It’s important not to feel frustrated or disheartened with teens - while you might struggle at first, you’ll find it gets easier if you focus on their interests and problems. If you are teaching them playwrights like Shakespeare or Christopher Marlowe, get your students to update them for modern times. What would Othello post on Instagram Live or TikTok? There are countless ways you can have fun with drama using all the elements of modern culture.
To encourage confidence in performing and build trust with the group, let students engage in icebreaker activities every day or do low risk drama games like charades. If you have a shy group, get them working on performing short skits or scenes from popular (but school appropriate) films.
Learn more about becoming a drama teacher in Canada.
Field Trips for Drama
Excursions off school property are incredibly valuable for drama students as they can see the plays they have been studying in action, or witness the talent of local actors. If you are fortunate enough to be in a big city like Toronto or Vancouver, take your students to a famous musical like Wicked, Hamilton, Come From Away, Legally Blonde, or whatever is playing in the local venue. There is nothing more inspiring than seeing a live musical performance, and your students will walk away singing. Many theatres offer lower rates for weekday afternoon shows, so take advantage of the lower prices. Younger kids will love attending performances for children like the Wizard of Oz. Bring them to see a kids show if there are children's theatres in your city.
Should professional theatre be too expensive, don’t hesitate to watch performances from local colleges and universities. While the production values may not be as high, you can still get to see some excellent, up and coming talent. Another plus is that your students can see a post secondary campus and start making serious academic goals!
While not quite as great as the real thing, watching a movie can be a fun way to get out of school and immersed in drama. Book a daytime screening at a local movie theatre and send your students in with an assignment linked to the film. Students today are so used to watching movies on their phones and devices that they will surely appreciate the big screen.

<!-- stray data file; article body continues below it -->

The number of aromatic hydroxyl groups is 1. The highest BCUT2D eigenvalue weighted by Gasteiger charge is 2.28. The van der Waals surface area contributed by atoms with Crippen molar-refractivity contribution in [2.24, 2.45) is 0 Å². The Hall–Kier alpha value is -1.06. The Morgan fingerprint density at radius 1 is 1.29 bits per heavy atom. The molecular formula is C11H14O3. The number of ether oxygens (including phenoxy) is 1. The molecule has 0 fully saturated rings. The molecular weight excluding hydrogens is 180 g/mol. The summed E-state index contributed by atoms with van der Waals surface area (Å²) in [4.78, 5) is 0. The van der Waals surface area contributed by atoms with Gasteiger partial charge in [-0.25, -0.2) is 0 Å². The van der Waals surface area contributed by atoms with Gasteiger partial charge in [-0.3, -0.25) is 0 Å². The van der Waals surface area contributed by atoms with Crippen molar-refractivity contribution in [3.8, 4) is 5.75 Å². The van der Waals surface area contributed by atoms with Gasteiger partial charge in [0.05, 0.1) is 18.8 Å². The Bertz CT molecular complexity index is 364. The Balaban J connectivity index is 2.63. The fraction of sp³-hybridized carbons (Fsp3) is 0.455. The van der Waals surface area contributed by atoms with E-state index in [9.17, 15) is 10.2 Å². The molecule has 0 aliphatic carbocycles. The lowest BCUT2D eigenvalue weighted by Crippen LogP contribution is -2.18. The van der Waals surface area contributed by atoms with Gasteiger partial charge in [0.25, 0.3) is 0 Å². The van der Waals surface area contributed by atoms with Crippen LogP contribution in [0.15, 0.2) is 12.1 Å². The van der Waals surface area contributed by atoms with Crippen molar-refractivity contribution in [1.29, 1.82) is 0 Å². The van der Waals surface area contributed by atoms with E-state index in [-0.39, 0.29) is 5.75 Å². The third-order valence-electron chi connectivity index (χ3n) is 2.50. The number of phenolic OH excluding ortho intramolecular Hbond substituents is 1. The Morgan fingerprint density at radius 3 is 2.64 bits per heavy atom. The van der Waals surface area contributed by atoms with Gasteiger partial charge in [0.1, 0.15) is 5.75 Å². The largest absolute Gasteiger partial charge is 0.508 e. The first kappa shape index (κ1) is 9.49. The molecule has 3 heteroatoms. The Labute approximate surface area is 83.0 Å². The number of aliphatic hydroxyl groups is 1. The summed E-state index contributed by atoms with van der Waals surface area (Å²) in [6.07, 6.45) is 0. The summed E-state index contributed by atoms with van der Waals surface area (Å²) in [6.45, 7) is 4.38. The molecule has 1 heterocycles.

Things Not To Do As A Drama Teacher
There are a lot of mistakes you can make as a drama teacher that you will want to avoid in order to have a successful classroom. While drama may seem like a good time for free-flowing, unstructured lessons, you’ll never have an orderly class if there isn’t some structure built into the class. Don’t be a disorganized drama teacher - plan to have a certain amount of time dedicated to teaching, independent group work, and debriefing. With a familiar structure in place from the beginning, you will never have to worry about calming down a boisterous class and you will find your own lesson planning to be much easier.
Want to find out where you can work as a drama teacher? Read more.
While it can be easy to revert to screen time in drama, avoid falling into the habit of watching videos and movies. Your students won’t take the class seriously, and they may lose focus on what really matters in drama - creatively expressing themselves.
Finally, try not to let students get you down if they refuse to follow instructions or use drama as an opportunity to socialize. This is an issue in all classes, but in drama the potential for students to influence others negatively is much higher because of the social and collaborative nature of the subject. When you experience challenging behaviour, take the time to address it with the student. Speak with them outside the classroom, and don’t be afraid to escalate the issue if the behaviour worsens. The last thing you will want is to have other students behaving similarly and ruining the class for everyone.
Read about some reasons you should become a drama teacher.